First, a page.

Friday, September 4, 2009

Machine Time: Gains and Losses

From Time by Barbara Adam

As it melded into our social relations, decontextualized and disembodied, clock time facilitates an acute present orientation and a sense of distance, disconnection, independence even from the physical world and external influences. When machine-time, which has no consequences, no cause and effect, no accumulation, no irreversibile change, no memory and no purpose, is employed as a synchronizing and organizational tool, an illusionary set of temporal relations are set in motion that become real in their lived consequences. In factories, people become synchronized to the clock-time rhythm to be treated as appendages of the machine. The machine time gets elevated as the norm to which they are expected to perform. Children are educated in accordance with its mechanistic beat. Public life is regulated to its invariable rhythm....

All times are equal under the clock. Time created to human design irrevocably changed the human-time relation. The ultimate transcendent and recalcitrant became malleable and manageable. It yielded to human control. With its aid, moreover, unprecedented rationalization and undreamed of levels of efficiency in productivity and social organization were achieved.

This is the change we are heirs to. So much gained. So much lost. Now, perhaps, we must find some middle way, some sanity in place and duration that sustains and maintains all we are capable of.

Monday, August 31, 2009

Deep Ecology of the Self

I just spend a couple of days solo camping in the Finger Lakes National Forest (NY State rocks!). OK, so it was solo car camping. But still, you know, there might have been a bear or at least a really angry squirrel out there.

The time alone and the hikes got me thinking again about Walker Percy's "Lost in the Cosmos" and his cogent analysis of the dilemma of the self-conscious self. Just to recap from a couple of posts ago: Percy looks at the fundamental problem that all of have - bound in time as self aware beings for whom our own nature, our own core being, must remain forever opaque to ourselves. In response to this problem we have, over time, tried different strategies to deal with the dilemma. In various ways we have tried to create meaning, sense and a lived experience of connection with the world. There is a high feeling in us that reaches out to the Universe we find ourselves born into. From that core experience we have tried, with varying degrees of success, to find union with the world via religion, art and science. But for us "moderns" each approach alone has been found wanting. Each one has led to an inevitable sense of disappointment, both individually and for the culture as a whole.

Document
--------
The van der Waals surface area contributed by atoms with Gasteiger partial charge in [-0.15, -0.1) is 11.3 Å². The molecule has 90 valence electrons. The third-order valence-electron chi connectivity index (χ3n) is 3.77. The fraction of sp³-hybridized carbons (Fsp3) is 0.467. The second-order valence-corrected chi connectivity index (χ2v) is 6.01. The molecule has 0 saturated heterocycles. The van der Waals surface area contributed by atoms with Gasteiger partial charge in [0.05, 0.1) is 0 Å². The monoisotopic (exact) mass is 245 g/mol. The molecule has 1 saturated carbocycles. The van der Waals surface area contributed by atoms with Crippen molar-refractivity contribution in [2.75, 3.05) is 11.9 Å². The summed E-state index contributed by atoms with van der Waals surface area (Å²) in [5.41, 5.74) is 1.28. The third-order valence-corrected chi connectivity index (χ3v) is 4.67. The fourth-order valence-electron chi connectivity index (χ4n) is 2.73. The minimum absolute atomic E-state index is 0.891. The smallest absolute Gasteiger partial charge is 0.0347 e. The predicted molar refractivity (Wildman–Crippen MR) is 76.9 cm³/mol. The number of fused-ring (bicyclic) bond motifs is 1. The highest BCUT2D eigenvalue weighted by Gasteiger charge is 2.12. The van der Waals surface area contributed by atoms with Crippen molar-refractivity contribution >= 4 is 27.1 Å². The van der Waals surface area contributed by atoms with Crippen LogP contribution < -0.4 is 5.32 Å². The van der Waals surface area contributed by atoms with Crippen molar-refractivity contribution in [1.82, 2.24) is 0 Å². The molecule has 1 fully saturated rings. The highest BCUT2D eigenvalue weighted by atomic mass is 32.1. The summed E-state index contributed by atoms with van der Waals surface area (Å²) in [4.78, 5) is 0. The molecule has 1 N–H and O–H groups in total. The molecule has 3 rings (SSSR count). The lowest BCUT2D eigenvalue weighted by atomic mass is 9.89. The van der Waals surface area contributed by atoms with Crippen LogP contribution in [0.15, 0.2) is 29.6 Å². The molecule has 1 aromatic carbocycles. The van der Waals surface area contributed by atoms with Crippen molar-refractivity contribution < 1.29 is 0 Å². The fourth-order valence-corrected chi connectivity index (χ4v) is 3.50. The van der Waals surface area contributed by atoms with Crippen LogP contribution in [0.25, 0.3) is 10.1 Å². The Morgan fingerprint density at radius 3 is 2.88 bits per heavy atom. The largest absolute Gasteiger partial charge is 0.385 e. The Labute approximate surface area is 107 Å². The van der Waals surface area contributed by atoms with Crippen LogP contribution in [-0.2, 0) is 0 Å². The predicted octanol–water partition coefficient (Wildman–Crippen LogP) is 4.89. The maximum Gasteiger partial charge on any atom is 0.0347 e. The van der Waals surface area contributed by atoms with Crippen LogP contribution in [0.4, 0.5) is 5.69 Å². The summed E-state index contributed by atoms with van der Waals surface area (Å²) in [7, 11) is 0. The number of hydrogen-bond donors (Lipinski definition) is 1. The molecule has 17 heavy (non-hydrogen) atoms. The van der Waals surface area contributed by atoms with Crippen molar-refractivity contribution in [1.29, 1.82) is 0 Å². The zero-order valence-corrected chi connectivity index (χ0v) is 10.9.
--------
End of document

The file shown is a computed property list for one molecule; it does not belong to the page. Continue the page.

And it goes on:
In a discussion with the friend who led me to this book I began thinking about what might be possible now, at this fecund moment in history. In my book I was arguing for ways that science can reveal a sacred character of human experience. In light of Percy's unpacking of the problem, I think what might be needed, and possible, is an approach which might be called "Deep Ecology of the Self". Deep Ecology is a philosophical approach to setting humanity into its planetary context. It takes the idea that all life has inherent value and that, in light of this value, we must dramatically rethink our approach to human interactions with the rest of the global ecosystem. Links have been drawn between the stance of the Deep Ecology and the philosophy of the 17th century dutch thinker Spinoza with his identification of God with the natural world (that is a very coarse simplification). I include a link to the Wikipage on it Deep Ecology here.

One of the relevant principles of Deep Ecology is the tenet that:

"appreciating life quality (dwelling in situations of inherent value) rather than adhering to an increasingly higher standard of living. There will be a profound awareness of the difference between big and great."
How does this relate to the self and its dilemma? Our problem as moderns is that we are unmoored. Science has shown us the grand scale of the Cosmos and then, supposedly, told us that we don't matter for dog poo in it. Most traditional religions have been trotting behind science trying to understand where traditional scriptural-based beliefs can fit into the intricately woven natural world science uncovered. The self, each of us, falls between the cracks. We are desperate for meaning but denied recourse. Deep ecology tells us that life in its context has inherent value. Without debating the merits of this proposal (which I think we all intuitively feel) you can see how the self might find its proper home with the Universe this world-view recovers. Each one of us is not a master of the Cosmos given the world to do with as we wish (be fruitful and multiply, etc etc). Instead we are of-the-world. Embodied in salt-water tears and the sweet fragrance of our young children's' kisses. No different, no better, no worse than the rest of life.

This approach holds great promise to me even as the mere sketch I provide here. It can hold the truth of science's understanding from astrobiology to genetics to social dynamics. It can hold our deepest spiritual yearnings for connection, place and meaning. It echoes what Stuart Kauffman has written in the Reinvention of the Sacred and it stands alongside all that the movement towards sustainability asks of us.

We have a home. We have a place. We have just forgotten it. Now, as we face the challenges of climate change and resource depletion, we can remember and rebuild self and society to honor both.

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Thank you!